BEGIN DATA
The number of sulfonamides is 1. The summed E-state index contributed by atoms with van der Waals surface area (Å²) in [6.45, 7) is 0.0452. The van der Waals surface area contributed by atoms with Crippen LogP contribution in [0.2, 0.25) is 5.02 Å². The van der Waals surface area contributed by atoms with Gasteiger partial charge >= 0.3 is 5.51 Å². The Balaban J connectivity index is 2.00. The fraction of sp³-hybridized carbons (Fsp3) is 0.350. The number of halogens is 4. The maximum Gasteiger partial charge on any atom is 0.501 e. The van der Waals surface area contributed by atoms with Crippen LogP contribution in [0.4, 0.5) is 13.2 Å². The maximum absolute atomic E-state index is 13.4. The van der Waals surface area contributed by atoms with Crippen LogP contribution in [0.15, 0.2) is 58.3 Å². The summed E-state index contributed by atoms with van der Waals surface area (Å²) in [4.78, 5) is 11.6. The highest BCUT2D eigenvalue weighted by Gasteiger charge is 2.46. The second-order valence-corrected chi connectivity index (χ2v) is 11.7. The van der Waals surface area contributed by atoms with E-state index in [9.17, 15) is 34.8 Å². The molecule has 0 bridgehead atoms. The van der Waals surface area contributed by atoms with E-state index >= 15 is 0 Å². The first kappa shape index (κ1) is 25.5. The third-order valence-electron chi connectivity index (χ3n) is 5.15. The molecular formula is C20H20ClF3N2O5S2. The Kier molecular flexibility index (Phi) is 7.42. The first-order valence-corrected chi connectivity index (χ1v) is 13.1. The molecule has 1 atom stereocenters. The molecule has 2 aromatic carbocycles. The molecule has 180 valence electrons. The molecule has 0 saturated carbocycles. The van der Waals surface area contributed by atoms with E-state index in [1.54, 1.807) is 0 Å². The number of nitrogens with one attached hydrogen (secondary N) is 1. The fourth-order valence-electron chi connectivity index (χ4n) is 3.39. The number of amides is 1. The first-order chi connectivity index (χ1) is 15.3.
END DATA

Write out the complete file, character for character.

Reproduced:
The number of sulfonamides is 1. The summed E-state index contributed by atoms with van der Waals surface area (Å²) in [6.45, 7) is 0.0452. The van der Waals surface area contributed by atoms with Crippen LogP contribution in [0.2, 0.25) is 5.02 Å². The van der Waals surface area contributed by atoms with Gasteiger partial charge >= 0.3 is 5.51 Å². The Balaban J connectivity index is 2.00. The fraction of sp³-hybridized carbons (Fsp3) is 0.350. The number of halogens is 4. The maximum Gasteiger partial charge on any atom is 0.501 e. The van der Waals surface area contributed by atoms with Crippen LogP contribution in [0.4, 0.5) is 13.2 Å². The maximum absolute atomic E-state index is 13.4. The van der Waals surface area contributed by atoms with Crippen LogP contribution in [0.15, 0.2) is 58.3 Å². The summed E-state index contributed by atoms with van der Waals surface area (Å²) in [4.78, 5) is 11.6. The highest BCUT2D eigenvalue weighted by Gasteiger charge is 2.46. The second-order valence-corrected chi connectivity index (χ2v) is 11.7. The van der Waals surface area contributed by atoms with E-state index in [9.17, 15) is 34.8 Å². The molecule has 0 bridgehead atoms. The van der Waals surface area contributed by atoms with E-state index >= 15 is 0 Å². The first kappa shape index (κ1) is 25.5. The third-order valence-electron chi connectivity index (χ3n) is 5.15. The molecular formula is C20H20ClF3N2O5S2. The Kier molecular flexibility index (Phi) is 7.42. The first-order valence-corrected chi connectivity index (χ1v) is 13.1. The molecule has 1 atom stereocenters. The molecule has 2 aromatic carbocycles. The molecule has 180 valence electrons. The molecule has 0 saturated carbocycles. The van der Waals surface area contributed by atoms with E-state index in [1.54, 1.807) is 0 Å². The number of nitrogens with one attached hydrogen (secondary N) is 1. The fourth-order valence-electron chi connectivity index (χ4n) is 3.39. The number of amides is 1. The first-order chi connectivity index (χ1) is 15.3.